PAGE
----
The Horse Trust wishes to clarify its position regarding the Green Paper “No Animal Left…
The previously longest serving and oldest horse in the British Army has peacefully passed away in retirement at The Horse Trust, where we have been providing retirement and respite for military and other working horses since we were founded in the 19th Century.
As we approach the centenary of the commencement of World War One next year, The Horse Trust remembers all of our nation’s past and present military working horses. Today, many horses from the British Army enjoy a well-deserved retirement in the rolling hills of the Chiltern countryside after a lifetime of service. Remus, a truly remarkable horse, began his service in 1991 as a four year old and served for an incredible twenty one years until 2012 when, at the grand age of twenty six, he retired to The Horse Trust. Remus, fondly known in the army as Reg, started as a Troop horse in the Household Cavalry Mounted Regiment, and latterly as an Officer’s Charger of the Household Division. Despite being 16hh (and half an inch!) and the smallest charger when he retired, ‘feisty’ Remus had the biggest personality by far! Officers were warned to ‘approach with caution’ as Remus is well known for being stubborn and a bit tricky to handle. When it was time for Remus to retire, the army scanned his micro-chip to double check it was him as he looked so amazing for his age!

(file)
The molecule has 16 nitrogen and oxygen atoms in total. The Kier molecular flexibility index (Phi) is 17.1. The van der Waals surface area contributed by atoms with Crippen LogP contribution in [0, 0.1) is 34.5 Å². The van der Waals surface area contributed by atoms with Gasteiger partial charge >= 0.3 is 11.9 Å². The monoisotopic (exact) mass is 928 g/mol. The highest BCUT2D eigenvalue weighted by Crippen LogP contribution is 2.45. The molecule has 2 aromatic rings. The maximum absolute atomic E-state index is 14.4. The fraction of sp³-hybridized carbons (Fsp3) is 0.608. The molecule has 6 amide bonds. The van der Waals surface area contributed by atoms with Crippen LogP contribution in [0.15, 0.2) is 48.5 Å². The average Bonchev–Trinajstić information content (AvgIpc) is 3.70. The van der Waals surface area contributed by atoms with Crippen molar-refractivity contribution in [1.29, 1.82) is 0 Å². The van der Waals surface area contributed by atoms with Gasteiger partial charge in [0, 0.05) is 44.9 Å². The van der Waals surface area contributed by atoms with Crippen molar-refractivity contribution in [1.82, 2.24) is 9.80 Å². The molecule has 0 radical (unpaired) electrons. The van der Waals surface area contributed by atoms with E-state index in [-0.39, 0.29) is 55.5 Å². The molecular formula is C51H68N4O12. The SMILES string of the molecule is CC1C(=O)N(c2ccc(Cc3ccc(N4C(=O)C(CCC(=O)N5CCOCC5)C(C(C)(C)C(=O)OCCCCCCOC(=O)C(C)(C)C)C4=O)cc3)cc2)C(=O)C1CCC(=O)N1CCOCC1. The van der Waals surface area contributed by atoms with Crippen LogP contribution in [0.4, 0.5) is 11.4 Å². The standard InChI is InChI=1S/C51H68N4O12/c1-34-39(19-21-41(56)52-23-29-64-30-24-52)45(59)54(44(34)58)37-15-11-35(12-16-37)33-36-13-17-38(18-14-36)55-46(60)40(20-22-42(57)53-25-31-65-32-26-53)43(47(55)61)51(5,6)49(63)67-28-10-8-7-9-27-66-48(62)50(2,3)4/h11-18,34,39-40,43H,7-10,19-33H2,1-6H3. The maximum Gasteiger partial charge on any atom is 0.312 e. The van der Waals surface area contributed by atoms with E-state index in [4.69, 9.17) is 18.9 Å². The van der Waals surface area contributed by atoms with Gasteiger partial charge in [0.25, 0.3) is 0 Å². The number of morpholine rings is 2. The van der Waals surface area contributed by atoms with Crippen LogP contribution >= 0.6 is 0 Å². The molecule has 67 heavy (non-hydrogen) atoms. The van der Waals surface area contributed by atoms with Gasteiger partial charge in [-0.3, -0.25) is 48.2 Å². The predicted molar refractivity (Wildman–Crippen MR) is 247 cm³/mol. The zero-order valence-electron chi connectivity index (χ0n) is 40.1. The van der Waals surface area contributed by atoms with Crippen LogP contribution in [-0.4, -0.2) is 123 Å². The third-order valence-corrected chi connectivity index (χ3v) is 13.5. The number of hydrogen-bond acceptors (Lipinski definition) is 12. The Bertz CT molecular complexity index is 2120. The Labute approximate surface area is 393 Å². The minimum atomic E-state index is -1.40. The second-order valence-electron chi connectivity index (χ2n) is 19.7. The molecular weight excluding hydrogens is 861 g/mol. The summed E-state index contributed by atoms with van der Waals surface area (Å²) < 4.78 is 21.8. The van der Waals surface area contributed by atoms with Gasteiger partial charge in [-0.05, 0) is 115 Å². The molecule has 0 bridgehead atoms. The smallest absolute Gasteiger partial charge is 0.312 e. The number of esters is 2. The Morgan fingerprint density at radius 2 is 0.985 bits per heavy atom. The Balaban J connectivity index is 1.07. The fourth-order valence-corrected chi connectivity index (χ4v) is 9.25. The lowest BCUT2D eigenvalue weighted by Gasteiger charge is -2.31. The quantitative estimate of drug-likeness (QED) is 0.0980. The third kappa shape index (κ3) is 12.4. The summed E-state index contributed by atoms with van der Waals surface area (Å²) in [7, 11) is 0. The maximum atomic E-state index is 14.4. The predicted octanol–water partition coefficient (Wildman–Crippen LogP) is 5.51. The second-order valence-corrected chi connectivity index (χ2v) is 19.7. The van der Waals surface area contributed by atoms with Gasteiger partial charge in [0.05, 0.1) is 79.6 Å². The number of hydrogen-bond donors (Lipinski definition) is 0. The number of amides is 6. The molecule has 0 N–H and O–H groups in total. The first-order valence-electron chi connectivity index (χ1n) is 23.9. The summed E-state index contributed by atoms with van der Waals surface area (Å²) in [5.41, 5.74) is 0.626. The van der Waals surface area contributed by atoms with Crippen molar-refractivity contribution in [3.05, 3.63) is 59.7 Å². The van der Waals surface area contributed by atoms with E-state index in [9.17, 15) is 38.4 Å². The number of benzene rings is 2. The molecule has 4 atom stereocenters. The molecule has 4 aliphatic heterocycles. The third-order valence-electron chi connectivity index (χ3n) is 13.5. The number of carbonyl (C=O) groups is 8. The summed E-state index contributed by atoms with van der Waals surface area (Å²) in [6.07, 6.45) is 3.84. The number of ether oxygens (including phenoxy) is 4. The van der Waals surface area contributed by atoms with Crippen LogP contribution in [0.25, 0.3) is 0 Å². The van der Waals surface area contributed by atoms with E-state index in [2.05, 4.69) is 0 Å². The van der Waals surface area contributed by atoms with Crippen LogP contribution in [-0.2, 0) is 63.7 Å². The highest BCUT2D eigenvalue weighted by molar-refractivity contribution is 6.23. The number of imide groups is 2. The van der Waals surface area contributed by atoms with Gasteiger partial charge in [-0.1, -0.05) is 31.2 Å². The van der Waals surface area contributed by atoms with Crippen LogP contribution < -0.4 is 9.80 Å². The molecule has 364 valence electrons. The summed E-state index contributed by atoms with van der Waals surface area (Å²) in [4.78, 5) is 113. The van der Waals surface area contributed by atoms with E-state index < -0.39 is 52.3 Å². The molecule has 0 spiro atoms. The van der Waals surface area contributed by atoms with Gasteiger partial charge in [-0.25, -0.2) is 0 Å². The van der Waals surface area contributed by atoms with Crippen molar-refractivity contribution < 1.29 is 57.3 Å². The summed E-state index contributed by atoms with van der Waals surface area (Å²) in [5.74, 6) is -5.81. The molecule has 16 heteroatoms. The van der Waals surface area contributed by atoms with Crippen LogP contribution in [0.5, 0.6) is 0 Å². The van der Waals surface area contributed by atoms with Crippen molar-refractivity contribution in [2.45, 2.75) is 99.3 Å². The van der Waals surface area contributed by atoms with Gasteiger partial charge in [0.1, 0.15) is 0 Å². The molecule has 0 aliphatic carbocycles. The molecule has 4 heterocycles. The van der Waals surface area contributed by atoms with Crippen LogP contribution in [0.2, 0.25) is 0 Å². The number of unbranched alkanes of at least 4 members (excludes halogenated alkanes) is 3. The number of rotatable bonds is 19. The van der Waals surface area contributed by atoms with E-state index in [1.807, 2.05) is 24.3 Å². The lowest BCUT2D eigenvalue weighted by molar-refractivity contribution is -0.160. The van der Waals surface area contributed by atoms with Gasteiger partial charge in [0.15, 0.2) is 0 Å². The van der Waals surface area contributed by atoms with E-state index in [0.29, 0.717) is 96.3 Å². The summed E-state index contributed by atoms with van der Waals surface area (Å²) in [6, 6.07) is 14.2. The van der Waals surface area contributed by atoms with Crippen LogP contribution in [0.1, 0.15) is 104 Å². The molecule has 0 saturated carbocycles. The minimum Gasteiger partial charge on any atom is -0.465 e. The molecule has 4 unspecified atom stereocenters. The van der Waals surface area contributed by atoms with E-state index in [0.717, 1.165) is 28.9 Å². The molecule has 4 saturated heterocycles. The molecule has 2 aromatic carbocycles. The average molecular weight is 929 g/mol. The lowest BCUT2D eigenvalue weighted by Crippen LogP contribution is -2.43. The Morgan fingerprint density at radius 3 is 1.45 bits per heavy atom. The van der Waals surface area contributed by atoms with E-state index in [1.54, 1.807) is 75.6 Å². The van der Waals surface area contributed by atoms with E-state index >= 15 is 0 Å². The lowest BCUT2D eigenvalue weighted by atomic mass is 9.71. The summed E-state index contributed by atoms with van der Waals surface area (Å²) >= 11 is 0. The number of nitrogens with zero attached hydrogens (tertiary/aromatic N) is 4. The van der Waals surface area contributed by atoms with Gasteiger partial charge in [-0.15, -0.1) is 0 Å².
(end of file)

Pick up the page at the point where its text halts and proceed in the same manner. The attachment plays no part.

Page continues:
Although everyone was careful to never take him for granted, Remus did mellow in his retirement and was loved by everyone, particularly by his groom Carly. As is the case with many older horses, Remus suffered with chronic arthritis which had become worse and recently he had been struggling to move without pain. Vets and staff at The Horse Trust made the difficult decision that it would be kinder to say farewell to this special horse before the cold of winter further affected his joints. Sadly, in the same week, we also said goodbye to one of our most popular residents whose coffin joint arthritis had deteriorated in recent weeks. Our Chester was an eventing horse before he joined the army in 1994 where he became the Riding Master’s Charger at The Household Cavalry Mounted Section. It was said that riding Chester was like sitting in the middle of a very comfortable sofa! His rider, former Riding Master of The Household Cavalry, Sandy Sanderson said ‘Our Chester was my charger for most of his career; he was a brilliant horse and a true gentleman. The Horse Trust has a strong bond with The Household Cavalry Mounted Section and it is wonderful to know that so many horses can retire there to the peaceful countryside’.
The Horse Trust has a long history of working alongside the British Army. During the First World War, we provided the first ever motorised horse ambulance to help transport wounded horses from the front line in France. The ambulance travelled 13,000 miles in just 2 years and carried over 1,000 horses to veterinary hospitals where they could be treated. The War Office commissioned more and by the end of the war fourteen of these vehicles were in operation in France, saving many thousands of horse’s lives. After the war, The Horse Trust retired horses that had served on the front line and today this work continues as military horses come to the beautiful Chiltern countryside for their retirement.
The Horse Trust is proud of its relationship with the Household Cavalry Mounted Regiment and providing horses like Remus and Our Chester with a home in their retirement after a lifetime of service is a privilege. After working hard, these horses are given the opportunity to relax entirely, and return to a life of just being a horse. The Horse Trust relies entirely on donations to fund its work. If you would like to donate please click here or call the office on 01494 488464.